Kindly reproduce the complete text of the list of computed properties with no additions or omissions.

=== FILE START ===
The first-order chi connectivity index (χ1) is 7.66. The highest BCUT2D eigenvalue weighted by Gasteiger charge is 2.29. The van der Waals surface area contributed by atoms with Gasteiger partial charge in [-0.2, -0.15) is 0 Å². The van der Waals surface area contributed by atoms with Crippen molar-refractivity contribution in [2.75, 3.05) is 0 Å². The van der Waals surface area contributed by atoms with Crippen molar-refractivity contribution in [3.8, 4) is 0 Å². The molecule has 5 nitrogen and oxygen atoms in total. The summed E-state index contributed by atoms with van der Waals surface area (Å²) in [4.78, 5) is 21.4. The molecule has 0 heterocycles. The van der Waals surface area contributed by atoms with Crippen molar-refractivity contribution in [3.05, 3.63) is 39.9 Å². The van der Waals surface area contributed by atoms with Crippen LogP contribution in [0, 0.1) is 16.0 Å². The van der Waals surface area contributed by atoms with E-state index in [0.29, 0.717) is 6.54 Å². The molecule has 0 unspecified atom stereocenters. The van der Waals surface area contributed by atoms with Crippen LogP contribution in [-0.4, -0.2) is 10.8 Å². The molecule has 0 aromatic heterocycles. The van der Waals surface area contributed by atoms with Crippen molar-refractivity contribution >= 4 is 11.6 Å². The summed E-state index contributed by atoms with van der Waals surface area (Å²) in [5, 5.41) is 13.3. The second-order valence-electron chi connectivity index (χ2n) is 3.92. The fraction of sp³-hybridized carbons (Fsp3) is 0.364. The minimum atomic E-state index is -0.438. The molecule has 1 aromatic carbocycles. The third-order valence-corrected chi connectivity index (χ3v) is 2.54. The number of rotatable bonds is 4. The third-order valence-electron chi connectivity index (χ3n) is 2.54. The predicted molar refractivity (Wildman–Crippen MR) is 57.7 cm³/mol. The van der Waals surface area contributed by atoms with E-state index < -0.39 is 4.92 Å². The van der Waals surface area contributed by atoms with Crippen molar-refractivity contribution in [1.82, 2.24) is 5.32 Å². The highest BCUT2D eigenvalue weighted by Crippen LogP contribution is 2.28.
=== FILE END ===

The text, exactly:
The first-order chi connectivity index (χ1) is 7.66. The highest BCUT2D eigenvalue weighted by Gasteiger charge is 2.29. The van der Waals surface area contributed by atoms with Gasteiger partial charge in [-0.2, -0.15) is 0 Å². The van der Waals surface area contributed by atoms with Crippen molar-refractivity contribution in [2.75, 3.05) is 0 Å². The van der Waals surface area contributed by atoms with Crippen molar-refractivity contribution in [3.8, 4) is 0 Å². The molecule has 5 nitrogen and oxygen atoms in total. The summed E-state index contributed by atoms with van der Waals surface area (Å²) in [4.78, 5) is 21.4. The molecule has 0 heterocycles. The van der Waals surface area contributed by atoms with Crippen molar-refractivity contribution in [3.05, 3.63) is 39.9 Å². The van der Waals surface area contributed by atoms with Crippen LogP contribution in [0, 0.1) is 16.0 Å². The van der Waals surface area contributed by atoms with E-state index in [0.29, 0.717) is 6.54 Å². The molecule has 0 unspecified atom stereocenters. The van der Waals surface area contributed by atoms with Crippen LogP contribution in [-0.4, -0.2) is 10.8 Å². The molecule has 0 aromatic heterocycles. The van der Waals surface area contributed by atoms with Crippen molar-refractivity contribution >= 4 is 11.6 Å². The summed E-state index contributed by atoms with van der Waals surface area (Å²) in [5, 5.41) is 13.3. The second-order valence-electron chi connectivity index (χ2n) is 3.92. The fraction of sp³-hybridized carbons (Fsp3) is 0.364. The minimum atomic E-state index is -0.438. The molecule has 1 aromatic carbocycles. The third-order valence-corrected chi connectivity index (χ3v) is 2.54. The number of rotatable bonds is 4. The third-order valence-electron chi connectivity index (χ3n) is 2.54. The predicted molar refractivity (Wildman–Crippen MR) is 57.7 cm³/mol. The van der Waals surface area contributed by atoms with E-state index < -0.39 is 4.92 Å². The van der Waals surface area contributed by atoms with Crippen molar-refractivity contribution in [1.82, 2.24) is 5.32 Å². The highest BCUT2D eigenvalue weighted by Crippen LogP contribution is 2.28.